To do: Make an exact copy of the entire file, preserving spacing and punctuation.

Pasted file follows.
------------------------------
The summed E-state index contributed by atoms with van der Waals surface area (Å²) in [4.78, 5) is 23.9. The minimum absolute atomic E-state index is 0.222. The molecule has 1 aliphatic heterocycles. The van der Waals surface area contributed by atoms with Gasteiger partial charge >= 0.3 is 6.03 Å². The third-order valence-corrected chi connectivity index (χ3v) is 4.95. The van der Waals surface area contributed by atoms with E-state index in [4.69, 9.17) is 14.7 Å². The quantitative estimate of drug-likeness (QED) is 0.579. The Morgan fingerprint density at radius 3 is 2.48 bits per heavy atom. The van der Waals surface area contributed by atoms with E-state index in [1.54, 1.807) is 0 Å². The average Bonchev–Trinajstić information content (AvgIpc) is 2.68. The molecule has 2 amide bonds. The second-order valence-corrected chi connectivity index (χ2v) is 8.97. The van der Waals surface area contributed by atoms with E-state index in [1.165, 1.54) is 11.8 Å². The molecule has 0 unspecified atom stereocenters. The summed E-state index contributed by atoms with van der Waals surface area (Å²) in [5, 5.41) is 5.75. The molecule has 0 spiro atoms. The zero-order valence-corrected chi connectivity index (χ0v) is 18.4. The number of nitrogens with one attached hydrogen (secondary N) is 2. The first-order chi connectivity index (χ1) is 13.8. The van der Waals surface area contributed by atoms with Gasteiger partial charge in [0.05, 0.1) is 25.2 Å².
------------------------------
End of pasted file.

The summed E-state index contributed by atoms with van der Waals surface area (Å²) in [4.78, 5) is 23.9. The minimum absolute atomic E-state index is 0.222. The molecule has 1 aliphatic heterocycles. The van der Waals surface area contributed by atoms with Gasteiger partial charge >= 0.3 is 6.03 Å². The third-order valence-corrected chi connectivity index (χ3v) is 4.95. The van der Waals surface area contributed by atoms with E-state index in [4.69, 9.17) is 14.7 Å². The quantitative estimate of drug-likeness (QED) is 0.579. The Morgan fingerprint density at radius 3 is 2.48 bits per heavy atom. The van der Waals surface area contributed by atoms with E-state index in [1.54, 1.807) is 0 Å². The average Bonchev–Trinajstić information content (AvgIpc) is 2.68. The molecule has 2 amide bonds. The second-order valence-corrected chi connectivity index (χ2v) is 8.97. The van der Waals surface area contributed by atoms with E-state index in [1.165, 1.54) is 11.8 Å². The molecule has 0 unspecified atom stereocenters. The summed E-state index contributed by atoms with van der Waals surface area (Å²) in [5, 5.41) is 5.75. The molecule has 0 spiro atoms. The zero-order valence-corrected chi connectivity index (χ0v) is 18.4. The number of nitrogens with one attached hydrogen (secondary N) is 2. The first-order chi connectivity index (χ1) is 13.8. The van der Waals surface area contributed by atoms with Gasteiger partial charge in [0.05, 0.1) is 25.2 Å².